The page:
Lindsey B. Green-Simms, Postcolonial Automobility: car culture in West Africa.
In Postcolonial Automobility, Lindsey Green-Simms wades into the growing literature on motor transportation and road culture in Africa. Motivated in part by the 'mobility turn' in social science literature, this growing body of scholarship is raising important questions about African economic history, informality, entrepreneurialism, infrastructure and technological modernity. Postcolonial Automobility seeks to shed new light on the enduring tensions of automobility the promise of autonomy and mobility for users, which exists simultaneously as a fantasy and a frustration--through an examination of cultural texts.
Green-Simms argues that cultural texts such as novels, plays, poems, videos and films do more than represent cars or reflect their meaning within the cultures and societies of West Africa. Rather, these cultural texts 'provide a canvas on which the complexities of what Daniel Miller calls the "intimate relationship between cars and people" play out' (p. 8). By tracing the symbolic and existential significance of the automobile in West African cultural texts, Green-Simms seeks to illuminate the overlapping and often contradictory meanings and functions of automobiles in the lived experiences of the everyday.
Those contradictions are, on one level, uniquely West African, shaped by the particular histories and cultures of the region. As Green-Simms notes, automobiles have a long history in West Africa, and Africans in the region embraced the potential of the technology early in the twentieth century. Entrepreneurial Africans across the region used motor transport technology to create new infrastructures of economic and social possibility for themselves and their passengers in the first half of the twentieth century. However, the emancipatory symbolism of the automobile, which promised both autonomy and mobility for its users, was complicated and constrained within the context of European colonial rule. Cars figured large in European imaginations of industrialists including Citroen, who saw the technology as a vital tool in the exploration and colonization of the continent. As GreenSimms notes, these contradictions extended into the postcolony. For leaders of newly independent African nations, cars symbolized the modernist promise and development potential of a new age. And yet for many Africans, automobility remained illusive. Today, car ownership is defined more often by immobility, danger and uncertainty than it is by freedom and agency, constrained by inadequate infrastructure and unequal access to advanced technologies.
The broader themes that characterize experiences of African automobility are, however, also quintessential^ global. In the West, automobility is often cast as the ultimate incarnation of modernity--a technological object that frees the modern, mobile subject to pursue the liberal ideal of autonomy. And yet, Green- Simms argues, even in America and Western Europe, the automobile and its driver are never completely autonomous. They are constrained by their dependency on producers, regulators, policymakers, police and oil companies, as well as the limits of infrastructure and the availability and accessibility of technology. In West Africa, where 'modernity is just as often a status one hopes to achieve as it is a given state' (pp. 13-14), these contradictions are magnified in both a symbolic and an experiential sense, but they are not unique. As a 'misplaced idea' (p. 14), West African automobility has the power to shed light on the latent contradictions in the concept of automobility itself.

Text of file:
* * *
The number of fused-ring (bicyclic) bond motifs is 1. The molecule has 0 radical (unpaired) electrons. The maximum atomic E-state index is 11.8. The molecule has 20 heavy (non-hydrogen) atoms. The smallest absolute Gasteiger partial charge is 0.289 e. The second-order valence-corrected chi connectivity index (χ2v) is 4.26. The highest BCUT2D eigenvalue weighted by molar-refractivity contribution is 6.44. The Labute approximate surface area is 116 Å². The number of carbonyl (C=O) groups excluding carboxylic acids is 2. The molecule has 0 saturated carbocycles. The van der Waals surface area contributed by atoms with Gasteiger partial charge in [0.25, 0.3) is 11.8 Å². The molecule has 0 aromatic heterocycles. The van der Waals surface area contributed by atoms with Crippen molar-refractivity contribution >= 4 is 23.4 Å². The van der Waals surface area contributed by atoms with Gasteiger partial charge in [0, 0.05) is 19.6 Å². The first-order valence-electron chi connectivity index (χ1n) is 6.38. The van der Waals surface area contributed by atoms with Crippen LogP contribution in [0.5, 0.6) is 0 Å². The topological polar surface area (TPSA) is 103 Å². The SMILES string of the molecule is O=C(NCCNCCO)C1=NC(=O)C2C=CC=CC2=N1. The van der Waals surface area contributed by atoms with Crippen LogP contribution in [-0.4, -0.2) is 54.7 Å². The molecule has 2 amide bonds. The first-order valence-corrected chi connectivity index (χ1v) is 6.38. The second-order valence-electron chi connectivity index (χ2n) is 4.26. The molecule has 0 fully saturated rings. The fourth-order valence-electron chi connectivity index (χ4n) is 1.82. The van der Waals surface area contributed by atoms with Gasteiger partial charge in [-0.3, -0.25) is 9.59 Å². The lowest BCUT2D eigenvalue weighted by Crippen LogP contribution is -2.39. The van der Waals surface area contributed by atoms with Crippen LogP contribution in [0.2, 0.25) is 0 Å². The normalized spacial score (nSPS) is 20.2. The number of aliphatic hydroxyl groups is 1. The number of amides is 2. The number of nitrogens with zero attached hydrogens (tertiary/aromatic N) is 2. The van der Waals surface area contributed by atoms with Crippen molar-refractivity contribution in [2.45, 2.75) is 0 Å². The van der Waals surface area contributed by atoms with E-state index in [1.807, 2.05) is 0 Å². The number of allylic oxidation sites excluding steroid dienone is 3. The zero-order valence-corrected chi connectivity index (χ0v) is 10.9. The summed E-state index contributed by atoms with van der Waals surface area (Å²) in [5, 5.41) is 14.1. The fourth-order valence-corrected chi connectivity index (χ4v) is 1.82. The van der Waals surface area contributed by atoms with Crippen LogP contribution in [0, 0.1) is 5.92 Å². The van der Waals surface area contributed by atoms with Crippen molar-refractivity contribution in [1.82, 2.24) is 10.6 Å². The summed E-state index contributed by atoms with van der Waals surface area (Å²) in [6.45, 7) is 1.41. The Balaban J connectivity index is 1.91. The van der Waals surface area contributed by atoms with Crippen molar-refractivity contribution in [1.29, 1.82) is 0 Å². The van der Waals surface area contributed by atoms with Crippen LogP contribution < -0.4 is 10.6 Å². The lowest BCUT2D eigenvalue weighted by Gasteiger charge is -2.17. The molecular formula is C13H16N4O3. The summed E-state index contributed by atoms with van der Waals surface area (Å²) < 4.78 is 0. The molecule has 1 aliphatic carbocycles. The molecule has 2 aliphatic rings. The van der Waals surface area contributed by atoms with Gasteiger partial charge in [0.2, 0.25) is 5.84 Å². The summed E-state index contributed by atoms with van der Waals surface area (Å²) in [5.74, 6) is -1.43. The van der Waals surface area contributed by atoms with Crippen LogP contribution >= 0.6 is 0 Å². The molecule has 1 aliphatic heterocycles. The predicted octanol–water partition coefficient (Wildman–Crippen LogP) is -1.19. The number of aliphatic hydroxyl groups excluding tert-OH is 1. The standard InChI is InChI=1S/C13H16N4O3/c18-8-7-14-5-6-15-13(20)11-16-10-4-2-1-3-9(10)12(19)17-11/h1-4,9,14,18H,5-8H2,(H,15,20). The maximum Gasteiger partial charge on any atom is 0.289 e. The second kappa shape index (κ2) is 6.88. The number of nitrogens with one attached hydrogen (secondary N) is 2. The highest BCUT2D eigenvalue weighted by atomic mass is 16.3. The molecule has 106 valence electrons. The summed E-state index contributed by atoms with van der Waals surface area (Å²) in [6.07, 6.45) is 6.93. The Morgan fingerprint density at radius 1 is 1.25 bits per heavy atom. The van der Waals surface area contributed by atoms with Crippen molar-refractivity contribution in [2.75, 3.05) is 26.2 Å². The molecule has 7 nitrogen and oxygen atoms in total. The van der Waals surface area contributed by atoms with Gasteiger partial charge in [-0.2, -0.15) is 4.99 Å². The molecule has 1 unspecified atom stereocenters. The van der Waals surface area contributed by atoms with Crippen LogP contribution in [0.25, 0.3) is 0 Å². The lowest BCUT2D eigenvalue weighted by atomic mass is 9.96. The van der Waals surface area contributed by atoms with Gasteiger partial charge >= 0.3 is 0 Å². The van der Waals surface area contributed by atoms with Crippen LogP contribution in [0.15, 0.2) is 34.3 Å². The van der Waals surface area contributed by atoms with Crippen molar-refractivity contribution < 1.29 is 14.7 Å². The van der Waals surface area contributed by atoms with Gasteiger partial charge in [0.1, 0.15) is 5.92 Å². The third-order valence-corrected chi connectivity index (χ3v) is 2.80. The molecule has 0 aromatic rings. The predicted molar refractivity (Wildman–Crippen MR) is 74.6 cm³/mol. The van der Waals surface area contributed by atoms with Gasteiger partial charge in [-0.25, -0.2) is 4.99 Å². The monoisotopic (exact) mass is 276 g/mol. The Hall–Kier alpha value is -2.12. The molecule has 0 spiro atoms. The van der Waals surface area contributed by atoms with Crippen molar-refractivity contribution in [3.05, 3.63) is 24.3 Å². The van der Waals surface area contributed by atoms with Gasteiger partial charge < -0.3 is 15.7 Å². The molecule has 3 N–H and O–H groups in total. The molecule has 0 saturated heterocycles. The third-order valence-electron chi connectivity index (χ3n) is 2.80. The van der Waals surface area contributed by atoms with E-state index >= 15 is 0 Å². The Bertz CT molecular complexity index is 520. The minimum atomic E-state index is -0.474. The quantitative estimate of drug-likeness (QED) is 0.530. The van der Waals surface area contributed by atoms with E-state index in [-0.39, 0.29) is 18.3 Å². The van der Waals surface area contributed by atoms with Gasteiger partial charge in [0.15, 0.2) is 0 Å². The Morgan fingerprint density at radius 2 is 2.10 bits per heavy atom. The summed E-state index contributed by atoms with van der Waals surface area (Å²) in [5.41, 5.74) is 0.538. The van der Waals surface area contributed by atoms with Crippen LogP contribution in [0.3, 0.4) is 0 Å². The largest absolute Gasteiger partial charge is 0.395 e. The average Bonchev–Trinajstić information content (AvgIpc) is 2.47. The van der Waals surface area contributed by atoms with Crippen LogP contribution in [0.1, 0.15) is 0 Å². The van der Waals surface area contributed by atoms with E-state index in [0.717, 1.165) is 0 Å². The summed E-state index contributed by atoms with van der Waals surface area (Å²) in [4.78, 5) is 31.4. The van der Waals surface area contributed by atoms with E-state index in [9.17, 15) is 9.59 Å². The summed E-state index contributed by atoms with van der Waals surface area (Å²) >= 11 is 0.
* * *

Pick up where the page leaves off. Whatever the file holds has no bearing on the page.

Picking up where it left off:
In particular, Green-Simms argues that African automobility highlights the profound unevenness of globalization--an unevenness that is at the heart of modernity and automobility as global phenomena. She traces these themes through five chapters, organized around genre, geography and sub-theme. Moving through these chapters, Green-Simms explores the cultural affinities and economic networks that connect practices of automobility throughout the region. In the first chapter, she traces a broad history of both statist, infrastructural automobility and the entrepreneurial automobility of Africans through much of the first half of the twentieth century. In the second chapter, she contrasts this narrative of self-stylization and progress with a more ambivalent history of danger and the perils of driving, most notably through an analysis of Wole Soyinka's 1965 play The Road. However, particularly in Chapters 3 (on francophone African cinema) and 4 (Nigerian video film), she is also careful to acknowledge the significant variations in popular culture and technological practice in the region's anglophone and francophone zones--variations that shape both the aesthetic forms and the lived experience of automobility. Similarly, Chapter 5 explores the gendered nature of automobility, using Ama Ata Aidoo's novel Changes: a love story and Ousmane Sembene's film Faat Kine to articulate a woman-centred version of automobility that is less about upward mobility than maintenance or survival within otherwise oppressive or difficult social and economic systems.
Green-Simms' analysis is far from simple, but that complexity is necessary. Cars, as she notes, are productive sites of inquiry precisely because they are paradoxes that challenge the oversimplified narratives about the continent and its place within global modernity. She embraces that complexity with theoretical rigour and analytical clarity. As such, Postcolonial Automobility makes an important contribution to our understanding of automobility in Africa, but it also deserves a much wider reading within and beyond African studies.
Wayne State University
Jennifer. hart4@wayne. edu